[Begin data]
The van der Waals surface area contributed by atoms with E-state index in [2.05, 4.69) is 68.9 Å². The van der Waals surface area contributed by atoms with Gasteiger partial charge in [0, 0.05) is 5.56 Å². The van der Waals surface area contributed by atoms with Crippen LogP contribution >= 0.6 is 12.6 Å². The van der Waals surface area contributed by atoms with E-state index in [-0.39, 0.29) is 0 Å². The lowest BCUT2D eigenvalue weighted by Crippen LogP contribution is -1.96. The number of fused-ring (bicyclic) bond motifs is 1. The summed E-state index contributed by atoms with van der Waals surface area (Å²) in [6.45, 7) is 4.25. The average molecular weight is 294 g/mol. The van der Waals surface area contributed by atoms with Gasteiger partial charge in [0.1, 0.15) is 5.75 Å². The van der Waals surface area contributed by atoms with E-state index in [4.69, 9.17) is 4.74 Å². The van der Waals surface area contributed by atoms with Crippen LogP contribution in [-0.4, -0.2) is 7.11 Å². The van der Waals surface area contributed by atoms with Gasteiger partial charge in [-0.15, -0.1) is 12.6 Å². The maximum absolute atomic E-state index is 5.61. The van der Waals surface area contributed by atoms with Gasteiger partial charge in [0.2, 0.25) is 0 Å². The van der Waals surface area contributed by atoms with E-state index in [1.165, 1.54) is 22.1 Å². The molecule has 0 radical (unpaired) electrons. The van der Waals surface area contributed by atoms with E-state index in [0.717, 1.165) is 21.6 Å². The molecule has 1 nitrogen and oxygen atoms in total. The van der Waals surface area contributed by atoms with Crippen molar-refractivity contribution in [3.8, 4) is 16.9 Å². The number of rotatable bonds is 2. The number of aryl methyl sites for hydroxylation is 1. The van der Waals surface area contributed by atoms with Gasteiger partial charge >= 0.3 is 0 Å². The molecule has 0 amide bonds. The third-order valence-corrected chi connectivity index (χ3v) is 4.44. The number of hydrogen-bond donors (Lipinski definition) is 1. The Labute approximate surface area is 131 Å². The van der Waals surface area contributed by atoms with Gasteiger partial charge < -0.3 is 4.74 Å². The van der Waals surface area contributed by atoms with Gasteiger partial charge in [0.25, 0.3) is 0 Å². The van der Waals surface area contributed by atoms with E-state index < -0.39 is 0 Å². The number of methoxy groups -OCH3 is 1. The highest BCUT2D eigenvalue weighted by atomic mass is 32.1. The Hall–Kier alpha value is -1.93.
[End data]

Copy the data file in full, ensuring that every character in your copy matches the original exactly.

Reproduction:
The van der Waals surface area contributed by atoms with E-state index in [2.05, 4.69) is 68.9 Å². The van der Waals surface area contributed by atoms with Gasteiger partial charge in [0, 0.05) is 5.56 Å². The van der Waals surface area contributed by atoms with Crippen LogP contribution >= 0.6 is 12.6 Å². The van der Waals surface area contributed by atoms with E-state index in [-0.39, 0.29) is 0 Å². The lowest BCUT2D eigenvalue weighted by Crippen LogP contribution is -1.96. The number of fused-ring (bicyclic) bond motifs is 1. The summed E-state index contributed by atoms with van der Waals surface area (Å²) in [6.45, 7) is 4.25. The average molecular weight is 294 g/mol. The van der Waals surface area contributed by atoms with Gasteiger partial charge in [0.1, 0.15) is 5.75 Å². The van der Waals surface area contributed by atoms with E-state index in [4.69, 9.17) is 4.74 Å². The van der Waals surface area contributed by atoms with Crippen LogP contribution in [-0.4, -0.2) is 7.11 Å². The van der Waals surface area contributed by atoms with Gasteiger partial charge in [-0.15, -0.1) is 12.6 Å². The maximum absolute atomic E-state index is 5.61. The van der Waals surface area contributed by atoms with Gasteiger partial charge in [0.2, 0.25) is 0 Å². The van der Waals surface area contributed by atoms with E-state index in [1.165, 1.54) is 22.1 Å². The molecule has 0 radical (unpaired) electrons. The van der Waals surface area contributed by atoms with E-state index in [0.717, 1.165) is 21.6 Å². The molecule has 1 nitrogen and oxygen atoms in total. The van der Waals surface area contributed by atoms with Crippen molar-refractivity contribution in [3.8, 4) is 16.9 Å². The number of rotatable bonds is 2. The number of aryl methyl sites for hydroxylation is 1. The van der Waals surface area contributed by atoms with Gasteiger partial charge >= 0.3 is 0 Å². The molecule has 0 amide bonds. The third-order valence-corrected chi connectivity index (χ3v) is 4.44. The number of hydrogen-bond donors (Lipinski definition) is 1. The Labute approximate surface area is 131 Å². The van der Waals surface area contributed by atoms with Gasteiger partial charge < -0.3 is 4.74 Å². The van der Waals surface area contributed by atoms with Gasteiger partial charge in [0.25, 0.3) is 0 Å². The van der Waals surface area contributed by atoms with E-state index < -0.39 is 0 Å². The number of methoxy groups -OCH3 is 1. The highest BCUT2D eigenvalue weighted by atomic mass is 32.1. The Hall–Kier alpha value is -1.93.